Porto flip is a classic cocktail made from port wine, brandy, egg, sugar, and cream. It has a rich, creamy texture and a sweet, warming taste that makes it a perfect winter cocktail.
Porto flip recipe
Shake ingredients together in a mixer with ice. Strain into glass, garnish and serve
Add ice to a cocktail shaker.
Pour 1.5 cl (3 parts) brandy into the shaker.
Add 4.5 cl (9 parts) port to the shaker.
Crack an egg into a separate dish and separate the egg yolk from the egg white.
Measure out 1 cl (2 parts) of the egg yolk and add it to the shaker.
Close the shaker and shake vigorously for around 10 seconds.
Securely hold the strainer over the opening of the cocktail shaker.
Pour the cocktail into a chilled cocktail glass through the strainer.
Garnish, if desired.
Serve and enjoy!
A great alcohol-free alternative to Porto flip could be the Blueberry Lemonade. The flavour-packed mocktail comprises a mixture of blueberries, fresh lemonade, and soda water. The Blueberry Lemonade is light, refreshing, and delicious, with the sweet blueberry syrup complementing the tartness of the lemonade. The drink is then topped with crushed ice and a hint of mint to give it a refreshing taste. This alcohol-free alternative is perfect for people who don’t consume alcohol and want to indulge in a delicious and refreshing beverage. The Blueberry Lemonade is perfect for parties, weekend brunches, and daytime events.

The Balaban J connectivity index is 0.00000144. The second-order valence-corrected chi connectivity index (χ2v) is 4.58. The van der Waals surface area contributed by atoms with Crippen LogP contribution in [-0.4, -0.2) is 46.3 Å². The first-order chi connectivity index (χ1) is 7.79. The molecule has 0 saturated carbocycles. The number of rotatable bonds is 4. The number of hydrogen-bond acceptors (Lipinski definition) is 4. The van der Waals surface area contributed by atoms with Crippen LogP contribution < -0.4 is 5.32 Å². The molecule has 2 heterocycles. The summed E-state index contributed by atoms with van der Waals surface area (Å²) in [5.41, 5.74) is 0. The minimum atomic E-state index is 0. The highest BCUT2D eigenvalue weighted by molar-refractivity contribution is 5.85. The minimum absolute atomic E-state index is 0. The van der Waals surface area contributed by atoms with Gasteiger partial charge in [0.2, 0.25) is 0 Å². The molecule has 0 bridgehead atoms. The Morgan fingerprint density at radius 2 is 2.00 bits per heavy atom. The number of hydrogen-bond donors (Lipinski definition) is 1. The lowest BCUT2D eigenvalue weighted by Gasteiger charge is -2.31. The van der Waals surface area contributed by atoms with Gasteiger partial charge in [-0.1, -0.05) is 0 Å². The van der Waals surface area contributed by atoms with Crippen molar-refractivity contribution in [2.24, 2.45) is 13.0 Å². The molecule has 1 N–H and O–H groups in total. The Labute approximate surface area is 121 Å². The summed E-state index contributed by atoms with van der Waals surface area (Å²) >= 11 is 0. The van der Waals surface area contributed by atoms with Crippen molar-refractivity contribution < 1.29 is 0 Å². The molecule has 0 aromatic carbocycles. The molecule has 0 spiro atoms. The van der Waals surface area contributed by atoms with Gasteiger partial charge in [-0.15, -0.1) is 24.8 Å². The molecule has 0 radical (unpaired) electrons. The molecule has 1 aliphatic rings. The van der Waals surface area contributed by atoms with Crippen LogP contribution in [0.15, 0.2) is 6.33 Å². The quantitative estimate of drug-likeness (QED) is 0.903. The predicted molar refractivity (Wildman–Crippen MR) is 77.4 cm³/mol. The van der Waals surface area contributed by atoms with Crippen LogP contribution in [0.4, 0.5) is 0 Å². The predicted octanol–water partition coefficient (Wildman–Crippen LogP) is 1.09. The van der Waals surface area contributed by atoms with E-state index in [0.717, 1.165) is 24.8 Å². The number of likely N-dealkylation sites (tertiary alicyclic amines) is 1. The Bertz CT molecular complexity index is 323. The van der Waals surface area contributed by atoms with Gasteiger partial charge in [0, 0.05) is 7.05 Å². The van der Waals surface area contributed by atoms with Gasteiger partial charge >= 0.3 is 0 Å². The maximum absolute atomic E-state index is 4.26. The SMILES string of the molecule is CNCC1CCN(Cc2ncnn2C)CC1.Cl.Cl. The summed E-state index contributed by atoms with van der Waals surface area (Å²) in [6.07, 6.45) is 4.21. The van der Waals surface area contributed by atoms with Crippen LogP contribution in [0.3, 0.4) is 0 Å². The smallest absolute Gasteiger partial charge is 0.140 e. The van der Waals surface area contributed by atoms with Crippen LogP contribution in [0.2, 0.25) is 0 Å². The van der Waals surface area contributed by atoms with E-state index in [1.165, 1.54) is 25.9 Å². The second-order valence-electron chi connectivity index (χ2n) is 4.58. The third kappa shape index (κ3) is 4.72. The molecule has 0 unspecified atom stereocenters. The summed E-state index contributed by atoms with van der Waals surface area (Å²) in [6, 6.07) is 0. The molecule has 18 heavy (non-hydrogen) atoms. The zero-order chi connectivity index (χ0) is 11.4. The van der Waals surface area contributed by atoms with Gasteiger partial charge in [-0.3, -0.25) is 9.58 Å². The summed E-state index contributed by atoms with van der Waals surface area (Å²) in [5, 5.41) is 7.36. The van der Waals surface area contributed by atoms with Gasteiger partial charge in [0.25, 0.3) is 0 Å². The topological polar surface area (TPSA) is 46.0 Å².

Origin: Porto Flip is a classic cocktail that dates back to the early 19th century. It is believed to have originated in England.
Ingredients: To make a Porto Flip, you need port wine, brandy, a whole egg, and sugar. The egg gives the drink a rich, frothy texture.
Serving: The Porto Flip is traditionally served as an after-dinner drink in a small glass or stemmed glass. It is often garnished with nutmeg or cinnamon.
Variations: There are many variations of the Porto Flip, including the Brandy Flip, Sherry Flip, and Whiskey Flip. Each variation uses a different base spirit.
Popularity: The Porto Flip was a popular drink in the 19th century and was often served in gentlemen’s clubs. It has since fallen out of favor but can still be found on the menu at some upscale restaurants and bars.